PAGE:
Sour Grapes from Trucking Associations Over New Safety Regulations

Trucking Associations across the country are not happy with new safety rules. The American Trucking Associations contend that the new rules governing hours-of-service will do nothing to improve highway safety.

ATA President and CEO Bill Graves complained that the “announcement of a new rule on the hours-of-service is completely unsurprising. What is surprising and new to us is that for the first time in the agency’s history, FMCSA has chosen to eschew a stream of positive safety data and cave in to a vocal anti-truck minority and issue a rule that will have no positive impact on safety.” Mr. Graves continued his rant by saying, “From the beginning of this process in October 2009, the agency set itself on a course to
fix a rule that’s not only not broken, but by all objective accounts is working to improve highway safety. Unfortunately, along the way, FMSCA twisted data and, as part of this final rule, is using unjustified casual estimates to justify unnecessary changes.”

ATA Chairman Dan England, Chairman of C.R. England, complained “Even with an uptick in truck-involved fatalities in 2010, since the current rules went into effect in 2004, fatalities have fallen 29.9%, even as overall miles traveled for trucks has risen by tens of billions of miles. ”

“By forcing through these changes FMCSA has created a situation that will ultimately please no one, with the likely exception of organized labor,” England whined.  “Both the trucking industry and consumers will suffer the impact of reduced productivity and higher costs.  Also, groups that have historically been critical of the current hours of service rules won’t be happy since they will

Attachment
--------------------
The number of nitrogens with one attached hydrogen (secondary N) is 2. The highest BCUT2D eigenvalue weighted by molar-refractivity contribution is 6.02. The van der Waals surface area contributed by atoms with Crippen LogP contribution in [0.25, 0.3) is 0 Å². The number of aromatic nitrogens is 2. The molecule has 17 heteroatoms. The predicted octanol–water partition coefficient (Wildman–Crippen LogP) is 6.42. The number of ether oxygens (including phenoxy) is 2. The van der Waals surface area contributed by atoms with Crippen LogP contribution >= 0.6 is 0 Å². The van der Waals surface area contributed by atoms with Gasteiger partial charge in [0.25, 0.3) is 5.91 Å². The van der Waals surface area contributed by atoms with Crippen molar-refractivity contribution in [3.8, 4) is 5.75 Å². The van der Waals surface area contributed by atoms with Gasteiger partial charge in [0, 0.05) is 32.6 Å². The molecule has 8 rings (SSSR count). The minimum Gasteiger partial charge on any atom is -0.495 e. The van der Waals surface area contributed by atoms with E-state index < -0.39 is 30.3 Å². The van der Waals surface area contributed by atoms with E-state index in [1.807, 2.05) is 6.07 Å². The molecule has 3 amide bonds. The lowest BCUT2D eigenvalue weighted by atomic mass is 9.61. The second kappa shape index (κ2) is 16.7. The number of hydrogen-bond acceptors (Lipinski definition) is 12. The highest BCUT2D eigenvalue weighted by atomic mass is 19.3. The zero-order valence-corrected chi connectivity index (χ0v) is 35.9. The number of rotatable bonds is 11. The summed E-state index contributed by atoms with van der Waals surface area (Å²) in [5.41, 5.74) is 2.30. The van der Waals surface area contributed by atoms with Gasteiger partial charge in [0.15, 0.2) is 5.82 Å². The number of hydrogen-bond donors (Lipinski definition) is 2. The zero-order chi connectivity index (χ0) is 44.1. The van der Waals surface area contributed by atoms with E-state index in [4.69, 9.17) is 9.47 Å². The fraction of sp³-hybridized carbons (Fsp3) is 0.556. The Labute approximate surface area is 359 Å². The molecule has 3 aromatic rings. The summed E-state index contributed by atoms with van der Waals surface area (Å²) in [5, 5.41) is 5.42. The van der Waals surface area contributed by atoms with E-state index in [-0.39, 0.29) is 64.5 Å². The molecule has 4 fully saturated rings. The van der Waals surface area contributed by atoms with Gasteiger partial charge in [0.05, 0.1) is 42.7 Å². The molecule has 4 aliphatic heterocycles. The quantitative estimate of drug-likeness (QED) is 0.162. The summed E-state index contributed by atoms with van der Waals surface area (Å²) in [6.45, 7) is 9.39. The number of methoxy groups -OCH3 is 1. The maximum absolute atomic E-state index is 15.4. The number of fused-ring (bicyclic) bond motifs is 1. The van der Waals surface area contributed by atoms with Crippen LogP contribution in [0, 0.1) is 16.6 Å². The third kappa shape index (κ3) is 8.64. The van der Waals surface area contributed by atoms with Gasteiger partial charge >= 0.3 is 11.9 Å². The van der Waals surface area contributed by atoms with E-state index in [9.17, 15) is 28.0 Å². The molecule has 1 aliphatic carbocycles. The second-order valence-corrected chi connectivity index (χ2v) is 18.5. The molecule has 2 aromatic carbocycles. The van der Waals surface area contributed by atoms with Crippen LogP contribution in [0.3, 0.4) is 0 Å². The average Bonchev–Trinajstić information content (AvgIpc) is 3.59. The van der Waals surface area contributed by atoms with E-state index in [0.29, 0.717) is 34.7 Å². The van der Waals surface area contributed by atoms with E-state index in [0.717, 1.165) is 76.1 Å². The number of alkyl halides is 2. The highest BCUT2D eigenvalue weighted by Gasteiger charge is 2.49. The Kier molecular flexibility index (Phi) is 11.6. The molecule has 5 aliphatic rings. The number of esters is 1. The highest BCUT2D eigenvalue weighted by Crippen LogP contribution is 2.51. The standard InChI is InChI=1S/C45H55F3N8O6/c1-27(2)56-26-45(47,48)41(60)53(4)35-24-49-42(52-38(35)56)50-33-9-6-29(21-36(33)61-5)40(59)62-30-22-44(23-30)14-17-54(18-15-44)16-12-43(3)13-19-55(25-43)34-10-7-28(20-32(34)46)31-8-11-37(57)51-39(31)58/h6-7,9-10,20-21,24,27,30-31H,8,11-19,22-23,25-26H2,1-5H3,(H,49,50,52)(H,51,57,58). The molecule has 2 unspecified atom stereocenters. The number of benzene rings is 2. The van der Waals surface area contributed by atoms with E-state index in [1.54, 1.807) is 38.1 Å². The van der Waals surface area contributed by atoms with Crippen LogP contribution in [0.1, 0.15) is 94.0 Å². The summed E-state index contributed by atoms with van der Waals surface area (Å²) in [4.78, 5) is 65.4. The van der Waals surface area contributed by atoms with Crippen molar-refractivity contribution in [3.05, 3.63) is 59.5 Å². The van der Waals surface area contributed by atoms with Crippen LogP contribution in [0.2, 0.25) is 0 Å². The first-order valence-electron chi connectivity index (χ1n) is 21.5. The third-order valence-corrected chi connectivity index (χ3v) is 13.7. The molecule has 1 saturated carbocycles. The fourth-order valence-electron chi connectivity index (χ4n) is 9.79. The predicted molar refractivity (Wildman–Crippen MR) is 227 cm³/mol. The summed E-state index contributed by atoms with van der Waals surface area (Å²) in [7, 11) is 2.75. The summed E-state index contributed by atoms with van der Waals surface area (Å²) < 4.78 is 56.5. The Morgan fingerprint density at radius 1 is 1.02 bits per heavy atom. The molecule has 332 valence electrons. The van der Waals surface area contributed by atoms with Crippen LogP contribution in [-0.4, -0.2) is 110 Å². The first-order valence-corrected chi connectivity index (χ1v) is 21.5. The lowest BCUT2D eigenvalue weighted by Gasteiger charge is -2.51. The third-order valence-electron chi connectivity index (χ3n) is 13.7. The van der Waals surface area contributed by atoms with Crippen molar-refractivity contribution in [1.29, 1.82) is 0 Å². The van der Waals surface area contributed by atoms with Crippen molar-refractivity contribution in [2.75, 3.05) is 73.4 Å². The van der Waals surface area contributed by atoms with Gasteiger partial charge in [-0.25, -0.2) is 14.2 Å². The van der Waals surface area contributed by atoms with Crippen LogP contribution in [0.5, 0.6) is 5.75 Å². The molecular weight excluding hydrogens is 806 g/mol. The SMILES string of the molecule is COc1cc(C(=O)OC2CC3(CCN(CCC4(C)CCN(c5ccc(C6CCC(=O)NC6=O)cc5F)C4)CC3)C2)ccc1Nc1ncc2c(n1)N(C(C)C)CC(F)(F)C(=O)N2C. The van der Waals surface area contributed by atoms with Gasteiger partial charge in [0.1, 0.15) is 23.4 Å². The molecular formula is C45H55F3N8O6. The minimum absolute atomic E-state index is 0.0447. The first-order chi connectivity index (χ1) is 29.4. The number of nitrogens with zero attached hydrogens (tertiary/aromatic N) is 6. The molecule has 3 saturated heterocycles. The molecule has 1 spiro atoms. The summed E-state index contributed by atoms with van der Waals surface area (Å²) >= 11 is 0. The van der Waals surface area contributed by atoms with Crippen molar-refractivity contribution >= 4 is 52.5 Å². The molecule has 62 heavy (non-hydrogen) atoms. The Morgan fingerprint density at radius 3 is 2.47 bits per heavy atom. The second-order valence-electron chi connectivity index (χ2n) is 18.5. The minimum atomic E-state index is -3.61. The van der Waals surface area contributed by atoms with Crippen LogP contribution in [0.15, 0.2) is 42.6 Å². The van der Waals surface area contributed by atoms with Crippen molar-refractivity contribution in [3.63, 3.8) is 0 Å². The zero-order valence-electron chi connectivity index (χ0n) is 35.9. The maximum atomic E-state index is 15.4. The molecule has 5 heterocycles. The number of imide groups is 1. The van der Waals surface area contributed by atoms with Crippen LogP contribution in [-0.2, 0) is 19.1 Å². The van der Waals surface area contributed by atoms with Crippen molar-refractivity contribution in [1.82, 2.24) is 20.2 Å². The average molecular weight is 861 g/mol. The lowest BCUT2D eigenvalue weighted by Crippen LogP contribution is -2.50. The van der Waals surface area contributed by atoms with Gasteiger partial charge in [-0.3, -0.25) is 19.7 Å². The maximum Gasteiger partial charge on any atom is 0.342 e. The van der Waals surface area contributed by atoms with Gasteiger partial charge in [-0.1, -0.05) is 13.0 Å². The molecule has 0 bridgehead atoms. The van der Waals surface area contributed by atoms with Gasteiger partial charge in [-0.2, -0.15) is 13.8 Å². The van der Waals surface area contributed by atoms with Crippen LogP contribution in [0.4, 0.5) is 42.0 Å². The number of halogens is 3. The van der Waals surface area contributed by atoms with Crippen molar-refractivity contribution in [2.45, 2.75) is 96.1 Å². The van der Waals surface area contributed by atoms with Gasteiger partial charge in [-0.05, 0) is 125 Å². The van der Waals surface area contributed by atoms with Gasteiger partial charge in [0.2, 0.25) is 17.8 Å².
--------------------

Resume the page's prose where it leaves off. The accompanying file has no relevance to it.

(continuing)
have once again failed to obtain an unjustified reduction in allowable daily driving time.  Further, it is entirely possible that these changes may actually increase truck-involved crashes by forcing trucks to have more interaction with passenger vehicles and increasing the risk to all drivers.”

Bill Graves further lamented, “This rule will put more truck traffic onto the roadways during morning rush hour, frustrate other motorists and increase the risk of crashes…By mandating drivers include two periods between 1 a.m. and 5 a.m. as part of a
‘restart’ period, FMCSA is assuring that every day as America is commuting to work, thousands of truck drivers will be joining them, creating additional and unnecessary congestion and putting motorists and those professional drivers at greater risk.  The largest percentage of truck-involved crash occur between 6 a.m. and noon, so this change is not only effectively destroys the provision of the current rule most cited by professional drivers as beneficial, but it will put more trucks on the road during the statistically riskiest time of the day.”

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